“Fidget” isn’t exactly a word with the most positive of connotations. For many of us, it recalls veiled childhood threats of “stop fidgeting or,” and then the promised removal of something we value more highly than fidgeting.
Type “stop” into Google’s search box and “stop fidget” is one of the first recommendations its autocomplete feature presents you with.
But fidgeting, like beloved 1990s TV properties, is making a comeback.
Last year, the creators of Fidget Cube a Kickstarter desk toy allowing users to click, roll, flip, glide, spin and assorted fidgety verbs set out to raise $15,000 to make their product a reality.
They wound up raking in $6,465,690 from 154,926 backers.
Fidget Cube has inevitably been followed by a number of other crowdfunding campaigns designed to appeal to the twitchy fingers of those who supported it.
One was a fidget pen called Think Ink, which combines a titanium pen exterior with a number of tactile elements for distracted fingers to play with. It made more than quadruple its funding target.
“I made this for my daughter,” co-founder Kent Lyon said.
“She had just started a new job, which she nervous about, and started noticing that she was fidgeting a whole lot. Whether it was clicking her pen or playing with her hair, she found that she couldn’t stop doing something with her hands.” Lyon gave Think Ink the subtitle “Fidget to focus.”
But is this really a thing — or is the idea that a distracting toy can actually help us just a pseudoscientific marketing ploy?
It’s tempting to bust out the klaxons at the breaking news that a fidget toy purveyor thinks fidget toys increase productivity.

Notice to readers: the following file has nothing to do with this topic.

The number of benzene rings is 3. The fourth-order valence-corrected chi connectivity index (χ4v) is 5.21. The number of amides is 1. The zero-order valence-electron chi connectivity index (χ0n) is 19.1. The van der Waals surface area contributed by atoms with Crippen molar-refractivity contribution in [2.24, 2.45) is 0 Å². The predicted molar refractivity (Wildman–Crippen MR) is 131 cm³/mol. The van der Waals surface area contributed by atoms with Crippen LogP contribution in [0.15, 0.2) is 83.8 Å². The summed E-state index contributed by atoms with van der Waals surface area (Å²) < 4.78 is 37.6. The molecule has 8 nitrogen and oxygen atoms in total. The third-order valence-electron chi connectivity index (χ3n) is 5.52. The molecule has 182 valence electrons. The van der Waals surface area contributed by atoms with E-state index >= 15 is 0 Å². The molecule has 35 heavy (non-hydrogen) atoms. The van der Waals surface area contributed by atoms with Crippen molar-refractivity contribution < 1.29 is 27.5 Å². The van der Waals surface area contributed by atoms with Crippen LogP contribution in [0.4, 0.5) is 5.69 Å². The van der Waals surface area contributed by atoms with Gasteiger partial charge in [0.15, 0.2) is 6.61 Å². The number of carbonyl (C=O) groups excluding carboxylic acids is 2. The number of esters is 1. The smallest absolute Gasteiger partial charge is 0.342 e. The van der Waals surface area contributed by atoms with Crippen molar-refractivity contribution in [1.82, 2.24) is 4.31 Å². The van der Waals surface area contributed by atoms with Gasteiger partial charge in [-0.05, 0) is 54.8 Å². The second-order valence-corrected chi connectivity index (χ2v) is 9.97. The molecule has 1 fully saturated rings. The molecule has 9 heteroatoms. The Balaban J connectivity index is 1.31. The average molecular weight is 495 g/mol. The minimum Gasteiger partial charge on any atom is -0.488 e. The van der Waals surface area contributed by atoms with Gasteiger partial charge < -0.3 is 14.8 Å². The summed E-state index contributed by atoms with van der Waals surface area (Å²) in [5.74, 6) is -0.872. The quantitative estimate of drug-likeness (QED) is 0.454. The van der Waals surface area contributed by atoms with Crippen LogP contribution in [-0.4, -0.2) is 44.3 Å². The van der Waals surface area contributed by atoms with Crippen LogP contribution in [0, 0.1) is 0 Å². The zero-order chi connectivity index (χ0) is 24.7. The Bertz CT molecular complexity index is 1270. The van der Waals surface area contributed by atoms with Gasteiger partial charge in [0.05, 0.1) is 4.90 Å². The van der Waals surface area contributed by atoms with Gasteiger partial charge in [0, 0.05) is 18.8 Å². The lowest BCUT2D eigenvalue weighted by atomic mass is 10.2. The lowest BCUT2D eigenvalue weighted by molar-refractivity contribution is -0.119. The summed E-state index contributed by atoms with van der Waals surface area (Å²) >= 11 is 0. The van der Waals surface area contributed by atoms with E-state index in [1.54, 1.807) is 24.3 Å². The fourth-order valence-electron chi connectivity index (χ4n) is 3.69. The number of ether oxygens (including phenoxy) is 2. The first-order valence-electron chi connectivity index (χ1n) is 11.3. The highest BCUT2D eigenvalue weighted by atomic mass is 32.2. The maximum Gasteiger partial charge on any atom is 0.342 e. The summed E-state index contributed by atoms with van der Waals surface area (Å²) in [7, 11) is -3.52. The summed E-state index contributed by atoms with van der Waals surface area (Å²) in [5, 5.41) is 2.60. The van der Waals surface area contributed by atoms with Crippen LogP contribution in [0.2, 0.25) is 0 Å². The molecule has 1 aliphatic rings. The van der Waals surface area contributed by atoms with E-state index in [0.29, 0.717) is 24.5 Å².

However, it just may be correct.
Research has shown that even small repetitive activities can increase the levels of neurotransmitters in the brain in a way that increases our ability to focus and pay attention.
Even if the fidget you are carrying out involves minimal concentration fidgeting with a pen, chewing gum, or doodling on a piece of paper this type of multitasking can positively impact the outcome of a particular task.
This is especially noticeable when dealing with children with ADHD, as Purdue University professor Sydney Zentall has noted in her work.
According to Zentall, while failure to stay on task can reduce work speed and production, there is no evidence that most “distractions” increase errors among children with ADHD.
Surprisingly, she said, these kind of fidget distractions “may actually help the child perform in the classroom, especially when tasks are long and tedious.”
“That is, off-task looking may provide ‘doses’ of environmental stimulation that the child needs.”
There is even evidence that fidgeting can have a positive impact on people’s physical health.
Examinations regarding the physical benefits of fidgeting are relatively few and far between, but a 2008 study tracked daily movements for a group of slim and overweight women, and discovered that the slimmer group tended to fidget more.
“If the obese women adopted the activity patterns of the lean women,” the authors of the study noted, they might burn an extra 300 calories per day.
Sure, you’re never going to match a five-mile run by playing with your Fidget Cube, but the findings suggest that every little bit helps.
Ultimately, we’re still still a long way from the makers of fidget-focused desk toys being able to make explicit medical claims for their devices — but it seems that there is real scientific evidence to suggest that fidgeting has an important role to play in our lives.
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Pass it on: New Scientist